How is xie xie pronounced?

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How do you say thanks in Chinese?

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How do you say thank you in Chinese phonetically?

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What does xie xie means?

The Chinese word xiexie – 谢谢 – xièxie. (thank you in Chinese)

Does Shi Shi mean thank you?

In Chinese, Shi Shi is spelled “Xie Xie” which meansThanks” and Ni meansYou”. In essence, our very namesake is a tribute to our customers.

How do you reply to Xie Xie?

As we know, you should answer “bu keqi 不客气” (you’re welcome) when someone said “xiè xie” to you.

What is Jie Jie?

The Chinese word jiejie – 姐姐 – jiĕjie. (older sister in Chinese)

What is Ting Xie in English?

And that is the essence of “Ting Xie” (聽寫), or in English, dictation (The literal translation is “listen, write”). In my Chinese class, we write pinyin (romanized spelling of the pronunciation), tones (1 of 4, or none), and draw the characters.

What is the reply of welcome?

I’m much obliged (when someone welcoming you is higher in status) I appreciate your welcome (In relations) I feel honoured, thanks (Public Speaking)

What is reply of thank you?

The best response to a thank you is ‘you‘re welcome’, which fits every occasion.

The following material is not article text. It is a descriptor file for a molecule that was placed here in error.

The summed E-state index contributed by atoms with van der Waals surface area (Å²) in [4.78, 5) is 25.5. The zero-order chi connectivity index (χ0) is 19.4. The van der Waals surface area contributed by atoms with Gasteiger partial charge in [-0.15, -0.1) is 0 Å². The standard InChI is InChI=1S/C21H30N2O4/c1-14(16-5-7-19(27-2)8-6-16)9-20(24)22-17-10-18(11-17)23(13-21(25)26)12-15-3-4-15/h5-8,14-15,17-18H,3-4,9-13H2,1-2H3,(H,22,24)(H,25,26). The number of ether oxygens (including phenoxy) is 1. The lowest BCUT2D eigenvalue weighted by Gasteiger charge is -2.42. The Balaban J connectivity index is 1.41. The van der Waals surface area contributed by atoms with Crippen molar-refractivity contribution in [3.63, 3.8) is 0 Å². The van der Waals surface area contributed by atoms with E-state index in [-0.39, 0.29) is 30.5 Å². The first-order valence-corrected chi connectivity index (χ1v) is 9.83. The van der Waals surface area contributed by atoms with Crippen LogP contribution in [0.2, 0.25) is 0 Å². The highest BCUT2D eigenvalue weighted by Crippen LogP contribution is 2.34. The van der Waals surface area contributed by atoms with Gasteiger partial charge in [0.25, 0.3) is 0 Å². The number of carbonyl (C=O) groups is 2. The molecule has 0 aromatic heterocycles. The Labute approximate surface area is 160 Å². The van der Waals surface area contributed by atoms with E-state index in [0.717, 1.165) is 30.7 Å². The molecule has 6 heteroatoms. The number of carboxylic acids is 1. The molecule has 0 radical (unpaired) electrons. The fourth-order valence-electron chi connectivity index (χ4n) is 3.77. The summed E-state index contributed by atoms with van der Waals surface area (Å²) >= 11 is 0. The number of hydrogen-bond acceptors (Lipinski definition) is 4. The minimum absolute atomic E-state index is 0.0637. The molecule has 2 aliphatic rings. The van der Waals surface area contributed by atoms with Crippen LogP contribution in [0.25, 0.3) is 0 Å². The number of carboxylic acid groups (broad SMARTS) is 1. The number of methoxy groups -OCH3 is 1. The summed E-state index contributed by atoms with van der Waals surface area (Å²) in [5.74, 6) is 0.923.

How do you say welcome for thank you?

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Can you reply no response to thanks?

When someone is thanking you for something, you can say you‘re welcome. I would consider “no problem” acceptable when someone thanks you for something and it was not a problem for either of you. If it was actually a bother to do the thing someone thanked you for, then it’s dishonest to say “no problem.”

How do Amish say you’re welcome?

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Is thank you very much rude?

Thank you so much‘ often seems more genuine. It happens to be less formal, and it implies that the person saying it really means it. ‘Thank you very much‘ is often used out of courtesy, or to make a ‘thank you‘ a bit longer. Sometimes it’s even used sarcastically.

Is it OK to say thanks a lot?

Not only does it sound informal, but both Thanks! and Thanks a lot! are frequently used ironically – frequently enough that they should be avoided anytime there’s even a slight chance of ambiguity. I would never use “thanks a lot” to my boss or supervisor unless we also happened to be friends.

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